So, like Jack Callum, I upped sticks and took myself North. Not surprisingly many of my family members followed me and now the community of Enfield ex-pats continues to flourish…and long may we continue to do so. And the DCI Jack Callum series will continue, its North London origins cloaked in its North Hertfordshire disguise.

In the series I have reached 1960. It’s still too early for the Beatles and the social revolution they started. Cliff and the Shadows still reign supreme. Tommy Steele and Lonnie Donegan are starting to fade from public favour and will soon become footnotes in the pop music world as they carve out their positions as ‘family entertainers’.

The Goons are still a mainstay of British Radio humour, but not for much longer. Sellers, Secombe, Milligan and Bentine will soon have the laughter pen plucked from their fingers by the likes of Barry Took and Marty Feldman, and the Python team will soon capitalise on Goonish humorous anarchy, and build a world of fun that still influences to this day.

Jack Callum’s world is changing, and I want to be there to record the changes as they happen. I hope you will all come along for the ride.

Three Monkeys by Len Maynard

Three Monkeys
DCI Jack Callum series Book One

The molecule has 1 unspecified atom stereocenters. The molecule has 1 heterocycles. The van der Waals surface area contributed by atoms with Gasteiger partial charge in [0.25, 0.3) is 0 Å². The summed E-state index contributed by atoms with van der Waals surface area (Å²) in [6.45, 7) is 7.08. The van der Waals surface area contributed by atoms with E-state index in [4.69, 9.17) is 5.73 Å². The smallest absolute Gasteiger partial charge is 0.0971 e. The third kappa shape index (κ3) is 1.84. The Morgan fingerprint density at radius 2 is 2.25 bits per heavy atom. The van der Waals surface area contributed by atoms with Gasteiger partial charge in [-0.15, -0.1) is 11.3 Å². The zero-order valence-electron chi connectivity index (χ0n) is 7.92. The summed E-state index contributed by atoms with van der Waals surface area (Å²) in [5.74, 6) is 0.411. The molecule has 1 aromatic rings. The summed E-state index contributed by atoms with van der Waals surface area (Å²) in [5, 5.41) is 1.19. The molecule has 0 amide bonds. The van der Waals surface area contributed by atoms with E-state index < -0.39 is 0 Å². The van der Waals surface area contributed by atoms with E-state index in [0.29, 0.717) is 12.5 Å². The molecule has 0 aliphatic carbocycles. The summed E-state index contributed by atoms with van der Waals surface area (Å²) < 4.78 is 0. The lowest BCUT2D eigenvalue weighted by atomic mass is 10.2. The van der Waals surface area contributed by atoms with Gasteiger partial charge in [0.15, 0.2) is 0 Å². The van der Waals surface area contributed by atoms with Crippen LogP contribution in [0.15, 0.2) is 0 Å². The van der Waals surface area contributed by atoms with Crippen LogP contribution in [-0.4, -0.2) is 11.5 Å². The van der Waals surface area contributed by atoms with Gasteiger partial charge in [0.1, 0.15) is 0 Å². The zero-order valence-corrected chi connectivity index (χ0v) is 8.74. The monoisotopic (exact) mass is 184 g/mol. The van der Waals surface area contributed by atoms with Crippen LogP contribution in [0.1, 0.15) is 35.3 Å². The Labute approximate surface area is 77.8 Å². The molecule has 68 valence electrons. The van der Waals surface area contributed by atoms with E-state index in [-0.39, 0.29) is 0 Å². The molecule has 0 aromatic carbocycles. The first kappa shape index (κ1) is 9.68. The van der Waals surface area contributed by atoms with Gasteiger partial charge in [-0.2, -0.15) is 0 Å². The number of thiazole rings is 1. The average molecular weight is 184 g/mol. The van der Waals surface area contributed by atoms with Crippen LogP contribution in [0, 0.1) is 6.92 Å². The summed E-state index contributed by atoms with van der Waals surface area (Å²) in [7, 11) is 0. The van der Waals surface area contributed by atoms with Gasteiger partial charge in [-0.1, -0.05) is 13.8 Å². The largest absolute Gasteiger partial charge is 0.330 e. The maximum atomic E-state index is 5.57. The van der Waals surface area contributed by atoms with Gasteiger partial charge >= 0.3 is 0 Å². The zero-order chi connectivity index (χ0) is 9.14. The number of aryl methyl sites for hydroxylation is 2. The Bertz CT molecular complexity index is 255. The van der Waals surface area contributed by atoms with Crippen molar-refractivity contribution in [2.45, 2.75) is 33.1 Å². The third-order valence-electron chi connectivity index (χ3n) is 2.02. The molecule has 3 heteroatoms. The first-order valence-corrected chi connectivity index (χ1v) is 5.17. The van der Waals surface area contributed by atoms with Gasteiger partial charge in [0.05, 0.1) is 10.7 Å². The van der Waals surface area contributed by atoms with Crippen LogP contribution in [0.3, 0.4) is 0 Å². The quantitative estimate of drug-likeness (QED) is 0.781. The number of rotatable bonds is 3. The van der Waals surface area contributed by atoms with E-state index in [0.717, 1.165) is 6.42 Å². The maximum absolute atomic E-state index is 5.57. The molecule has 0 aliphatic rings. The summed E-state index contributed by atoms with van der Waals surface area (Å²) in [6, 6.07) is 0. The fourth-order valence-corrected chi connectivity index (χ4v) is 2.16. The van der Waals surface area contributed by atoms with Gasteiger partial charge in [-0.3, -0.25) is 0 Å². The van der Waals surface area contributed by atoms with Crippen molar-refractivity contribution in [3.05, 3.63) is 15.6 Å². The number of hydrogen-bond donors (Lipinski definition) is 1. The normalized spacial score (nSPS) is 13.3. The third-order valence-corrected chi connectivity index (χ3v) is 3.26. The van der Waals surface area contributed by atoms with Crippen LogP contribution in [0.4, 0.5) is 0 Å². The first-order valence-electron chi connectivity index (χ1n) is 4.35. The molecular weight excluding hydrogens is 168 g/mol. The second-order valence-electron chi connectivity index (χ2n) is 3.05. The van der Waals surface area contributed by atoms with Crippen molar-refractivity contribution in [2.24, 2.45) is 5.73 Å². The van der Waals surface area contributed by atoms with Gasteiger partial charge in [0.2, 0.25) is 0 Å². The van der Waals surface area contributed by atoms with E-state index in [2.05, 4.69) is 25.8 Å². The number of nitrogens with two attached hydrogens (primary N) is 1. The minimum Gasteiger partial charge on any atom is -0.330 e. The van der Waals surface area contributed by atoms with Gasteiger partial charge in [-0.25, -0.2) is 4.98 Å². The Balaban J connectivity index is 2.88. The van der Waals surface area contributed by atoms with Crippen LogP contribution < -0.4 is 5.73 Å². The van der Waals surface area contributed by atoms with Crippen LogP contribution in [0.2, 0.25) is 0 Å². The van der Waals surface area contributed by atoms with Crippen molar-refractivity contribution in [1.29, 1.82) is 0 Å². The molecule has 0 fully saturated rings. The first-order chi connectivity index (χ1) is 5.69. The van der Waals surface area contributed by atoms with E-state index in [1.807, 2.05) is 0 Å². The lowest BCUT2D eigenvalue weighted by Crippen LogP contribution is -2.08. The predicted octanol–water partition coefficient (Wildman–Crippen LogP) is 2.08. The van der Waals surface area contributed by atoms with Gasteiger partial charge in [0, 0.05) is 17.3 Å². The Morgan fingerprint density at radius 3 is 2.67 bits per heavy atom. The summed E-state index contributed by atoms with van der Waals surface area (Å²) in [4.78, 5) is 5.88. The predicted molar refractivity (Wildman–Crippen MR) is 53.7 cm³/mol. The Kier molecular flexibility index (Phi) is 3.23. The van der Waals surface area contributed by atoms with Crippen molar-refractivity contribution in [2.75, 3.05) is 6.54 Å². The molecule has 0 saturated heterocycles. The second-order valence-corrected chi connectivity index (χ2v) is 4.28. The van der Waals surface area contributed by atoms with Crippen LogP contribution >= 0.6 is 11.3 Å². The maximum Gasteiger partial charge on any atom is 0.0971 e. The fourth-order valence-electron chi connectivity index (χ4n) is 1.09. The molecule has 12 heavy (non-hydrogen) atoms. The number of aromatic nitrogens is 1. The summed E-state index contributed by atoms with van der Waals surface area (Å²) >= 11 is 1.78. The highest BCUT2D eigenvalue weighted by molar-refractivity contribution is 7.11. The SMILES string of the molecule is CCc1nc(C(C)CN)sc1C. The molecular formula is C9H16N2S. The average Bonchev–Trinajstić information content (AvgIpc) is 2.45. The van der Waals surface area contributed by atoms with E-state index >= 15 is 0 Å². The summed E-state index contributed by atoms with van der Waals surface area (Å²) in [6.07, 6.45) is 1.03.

Author – Len Maynard
Publisher – Sharpe Books
Pages – 280
Release Date – 22nd July 2020
ISBN 13 – 979-8679546912
Format – ebook, paperback

Interview synopsis 2020


A girl’s body is found in Hertfordshire.

Her eyes and mouth have been sewn shut. Candle wax has been poured into her ears to seal them.

DCI Jack Callum, policeman and dedicated family man, who cut his teeth walking the beat on the violent streets of London, before moving his family away from the city, to a safer, more restful life in the country, leads the investigation into this gruesome crime that shatters the peace of the sleepy English town.

Images of three monkeys are sent to the police to taunt them: see no evil, hear no evil, speak no evil. Something more sinister than a mere isolated murder seems to be going on as more victims come to light.

Who is doing this and why?

At the insistence of the first victim’s father, a local dignitary, officers from Scotland Yard are brought in to bring about a speedy conclusion to the case, side-lining Jack’s own investigation.

In a nail-biting climax, one of Jack’s daughters is snatched. Before she can become the next victim, Jack has to go against the orders of his superiors that have constantly hampered his investigation, and risk his own career in an attempted rescue at the killer’s own home.

Three Monkeys is the first book in the DCI Jack Callum Mystery series.

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1 Response

  1. Mary Anne Yarde says:

    Such an interesting post! Thank you so much for hosting today’s blog tour stop!